White wares with delicately incised floral designs entered the princely collections of the Muslim world in the early fifteenth century. Small Safavid bowls copy the lien-tzu shape of early fifteenth-century incised white porcelains.
Carved celadons, well represented in the Ardebil collection, might have inspired some of the decoration, but we do not know why the incised monochrome whites became so popular with Safavid potters in the second half of the seventeenth century. They were not a major Kangxi export.
Different techniques of decorating distinguish the various phases of Safavid white-ware production.
During the seventeenth century the earliest luxury white wares were made in the same ateliers as painted pottery. Kerman was certainly a major producer of white monochromes with incised decoration. This phase of Kerman ware is datable to around 1,665 by the dish with black-band inscription mentioned above. The dated dish also has small motifs painted in blue around the rim and the typical Kerman fan-leaf spray back as well as a blue tassel-mark denoting Kerman manufacture.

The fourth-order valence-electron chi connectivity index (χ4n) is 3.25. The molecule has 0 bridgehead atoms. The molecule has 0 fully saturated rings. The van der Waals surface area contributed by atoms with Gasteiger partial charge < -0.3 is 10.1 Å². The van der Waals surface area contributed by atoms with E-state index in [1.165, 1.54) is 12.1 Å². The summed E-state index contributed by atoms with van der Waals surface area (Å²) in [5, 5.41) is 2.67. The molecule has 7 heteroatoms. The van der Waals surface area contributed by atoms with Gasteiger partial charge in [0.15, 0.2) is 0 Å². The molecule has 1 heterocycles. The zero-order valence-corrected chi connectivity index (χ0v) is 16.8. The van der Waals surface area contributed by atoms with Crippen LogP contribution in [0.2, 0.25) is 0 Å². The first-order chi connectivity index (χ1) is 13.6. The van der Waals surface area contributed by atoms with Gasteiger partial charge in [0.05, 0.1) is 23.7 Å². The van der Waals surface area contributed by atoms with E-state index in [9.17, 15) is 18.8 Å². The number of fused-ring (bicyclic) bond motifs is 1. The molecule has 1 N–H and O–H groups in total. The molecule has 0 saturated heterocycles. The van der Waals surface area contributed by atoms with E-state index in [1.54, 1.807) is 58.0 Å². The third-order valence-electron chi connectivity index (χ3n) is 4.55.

Characteristic of the incised designs on this class of white wares are the large lotus blossoms, as can be seen also in series around the exterior or cavetto.
A second Safavid white ware is distinguished by its use of deeply carved lines in conjunction with lightly incised patterns. The carved lines delineate the framing patterns while the etching is used for the filler design. Among the common shapes for this technique are ablution, globular bottles with long neck tapering outward toward the opening, and spittoons. The spittoons (curvilinear type) resemble lustre-painted wares and so are datable to the last phase of Safavid pottery production.
Open shapes may have the recess in the centre of the base, which is also typical of lustre-wares. However, some open shapes lack this feature and have a partially glazed or unglazed base. The base with recess suggests Mashhad manufacture (similar to Mashhad lustre), while the flat base may point to a different centre, perhaps Kerman.
The above is a lightly edited version of part a chapter entitled, ‘Dominant Fashions and Distinctive Styles’, from a book entitled, ‘Persian Pottery in the First Global Age’, written by Lisa Golombek, Robert B. Mason, Patricia Proctor, Eileen Reilly and published by Brill. The photos were taken from the book.